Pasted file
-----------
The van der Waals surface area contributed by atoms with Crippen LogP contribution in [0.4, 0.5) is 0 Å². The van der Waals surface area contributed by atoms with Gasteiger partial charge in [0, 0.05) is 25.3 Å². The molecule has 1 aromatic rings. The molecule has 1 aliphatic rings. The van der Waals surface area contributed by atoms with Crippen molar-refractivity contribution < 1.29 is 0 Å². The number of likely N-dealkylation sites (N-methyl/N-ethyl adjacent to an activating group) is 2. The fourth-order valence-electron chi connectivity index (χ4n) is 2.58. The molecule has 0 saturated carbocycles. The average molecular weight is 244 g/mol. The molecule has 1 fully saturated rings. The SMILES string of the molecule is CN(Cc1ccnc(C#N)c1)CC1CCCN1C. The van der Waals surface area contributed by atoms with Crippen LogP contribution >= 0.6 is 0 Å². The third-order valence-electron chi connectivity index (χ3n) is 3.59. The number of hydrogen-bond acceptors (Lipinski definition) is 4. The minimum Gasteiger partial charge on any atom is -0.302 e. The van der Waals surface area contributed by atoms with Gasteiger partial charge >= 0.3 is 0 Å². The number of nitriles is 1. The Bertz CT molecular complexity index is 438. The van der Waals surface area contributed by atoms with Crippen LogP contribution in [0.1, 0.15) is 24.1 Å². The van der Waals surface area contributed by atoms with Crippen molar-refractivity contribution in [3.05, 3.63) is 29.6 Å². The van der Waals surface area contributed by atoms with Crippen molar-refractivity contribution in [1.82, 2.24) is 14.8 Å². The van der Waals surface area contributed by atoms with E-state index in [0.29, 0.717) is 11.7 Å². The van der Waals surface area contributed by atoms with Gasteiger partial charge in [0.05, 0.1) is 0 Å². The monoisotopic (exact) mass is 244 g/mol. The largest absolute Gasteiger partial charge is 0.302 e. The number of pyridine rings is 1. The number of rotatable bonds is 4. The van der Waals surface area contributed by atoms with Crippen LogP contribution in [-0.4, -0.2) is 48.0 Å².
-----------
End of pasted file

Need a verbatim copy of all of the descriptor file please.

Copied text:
The van der Waals surface area contributed by atoms with Crippen LogP contribution in [0.4, 0.5) is 0 Å². The van der Waals surface area contributed by atoms with Gasteiger partial charge in [0, 0.05) is 25.3 Å². The molecule has 1 aromatic rings. The molecule has 1 aliphatic rings. The van der Waals surface area contributed by atoms with Crippen molar-refractivity contribution < 1.29 is 0 Å². The number of likely N-dealkylation sites (N-methyl/N-ethyl adjacent to an activating group) is 2. The fourth-order valence-electron chi connectivity index (χ4n) is 2.58. The molecule has 0 saturated carbocycles. The average molecular weight is 244 g/mol. The molecule has 1 fully saturated rings. The SMILES string of the molecule is CN(Cc1ccnc(C#N)c1)CC1CCCN1C. The van der Waals surface area contributed by atoms with Crippen LogP contribution >= 0.6 is 0 Å². The third-order valence-electron chi connectivity index (χ3n) is 3.59. The number of hydrogen-bond acceptors (Lipinski definition) is 4. The minimum Gasteiger partial charge on any atom is -0.302 e. The van der Waals surface area contributed by atoms with Gasteiger partial charge >= 0.3 is 0 Å². The number of nitriles is 1. The Bertz CT molecular complexity index is 438. The van der Waals surface area contributed by atoms with Crippen LogP contribution in [0.1, 0.15) is 24.1 Å². The van der Waals surface area contributed by atoms with Crippen molar-refractivity contribution in [3.05, 3.63) is 29.6 Å². The van der Waals surface area contributed by atoms with Crippen molar-refractivity contribution in [1.82, 2.24) is 14.8 Å². The van der Waals surface area contributed by atoms with E-state index in [0.29, 0.717) is 11.7 Å². The van der Waals surface area contributed by atoms with Gasteiger partial charge in [0.05, 0.1) is 0 Å². The monoisotopic (exact) mass is 244 g/mol. The largest absolute Gasteiger partial charge is 0.302 e. The number of pyridine rings is 1. The number of rotatable bonds is 4. The van der Waals surface area contributed by atoms with Crippen LogP contribution in [-0.4, -0.2) is 48.0 Å².